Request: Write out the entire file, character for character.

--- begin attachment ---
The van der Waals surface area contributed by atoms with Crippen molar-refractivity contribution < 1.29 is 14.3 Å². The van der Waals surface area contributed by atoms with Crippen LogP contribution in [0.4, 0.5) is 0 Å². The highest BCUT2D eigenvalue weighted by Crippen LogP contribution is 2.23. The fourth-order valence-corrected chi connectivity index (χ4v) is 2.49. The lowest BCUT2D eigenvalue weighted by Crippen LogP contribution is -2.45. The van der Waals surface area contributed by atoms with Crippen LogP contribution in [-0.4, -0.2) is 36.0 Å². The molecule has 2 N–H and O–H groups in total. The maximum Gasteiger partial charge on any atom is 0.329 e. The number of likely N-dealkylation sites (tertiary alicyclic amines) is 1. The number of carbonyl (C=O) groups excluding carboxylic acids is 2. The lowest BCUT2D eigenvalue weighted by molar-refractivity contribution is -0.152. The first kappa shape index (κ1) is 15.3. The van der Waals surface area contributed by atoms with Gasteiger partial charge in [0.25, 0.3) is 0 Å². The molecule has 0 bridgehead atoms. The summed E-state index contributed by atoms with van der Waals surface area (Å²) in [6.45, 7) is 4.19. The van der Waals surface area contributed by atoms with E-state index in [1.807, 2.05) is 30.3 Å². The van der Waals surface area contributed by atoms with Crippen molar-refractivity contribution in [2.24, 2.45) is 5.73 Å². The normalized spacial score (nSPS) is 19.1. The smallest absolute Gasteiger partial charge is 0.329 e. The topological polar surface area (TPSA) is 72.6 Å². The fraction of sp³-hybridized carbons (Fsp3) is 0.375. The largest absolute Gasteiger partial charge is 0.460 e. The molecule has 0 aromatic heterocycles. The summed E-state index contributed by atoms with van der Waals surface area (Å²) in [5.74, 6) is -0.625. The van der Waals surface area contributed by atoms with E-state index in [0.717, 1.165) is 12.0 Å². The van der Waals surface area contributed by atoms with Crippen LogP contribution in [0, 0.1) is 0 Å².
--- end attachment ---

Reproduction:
The van der Waals surface area contributed by atoms with Crippen molar-refractivity contribution < 1.29 is 14.3 Å². The van der Waals surface area contributed by atoms with Crippen LogP contribution in [0.4, 0.5) is 0 Å². The highest BCUT2D eigenvalue weighted by Crippen LogP contribution is 2.23. The fourth-order valence-corrected chi connectivity index (χ4v) is 2.49. The lowest BCUT2D eigenvalue weighted by Crippen LogP contribution is -2.45. The van der Waals surface area contributed by atoms with Crippen LogP contribution in [-0.4, -0.2) is 36.0 Å². The molecule has 2 N–H and O–H groups in total. The maximum Gasteiger partial charge on any atom is 0.329 e. The number of likely N-dealkylation sites (tertiary alicyclic amines) is 1. The number of carbonyl (C=O) groups excluding carboxylic acids is 2. The lowest BCUT2D eigenvalue weighted by molar-refractivity contribution is -0.152. The first kappa shape index (κ1) is 15.3. The van der Waals surface area contributed by atoms with Gasteiger partial charge in [0.25, 0.3) is 0 Å². The molecule has 0 bridgehead atoms. The summed E-state index contributed by atoms with van der Waals surface area (Å²) in [6.45, 7) is 4.19. The van der Waals surface area contributed by atoms with E-state index in [1.807, 2.05) is 30.3 Å². The van der Waals surface area contributed by atoms with Crippen molar-refractivity contribution in [2.24, 2.45) is 5.73 Å². The normalized spacial score (nSPS) is 19.1. The smallest absolute Gasteiger partial charge is 0.329 e. The topological polar surface area (TPSA) is 72.6 Å². The fraction of sp³-hybridized carbons (Fsp3) is 0.375. The largest absolute Gasteiger partial charge is 0.460 e. The molecule has 0 aromatic heterocycles. The summed E-state index contributed by atoms with van der Waals surface area (Å²) in [5.74, 6) is -0.625. The van der Waals surface area contributed by atoms with E-state index in [0.717, 1.165) is 12.0 Å². The van der Waals surface area contributed by atoms with Crippen LogP contribution in [0, 0.1) is 0 Å².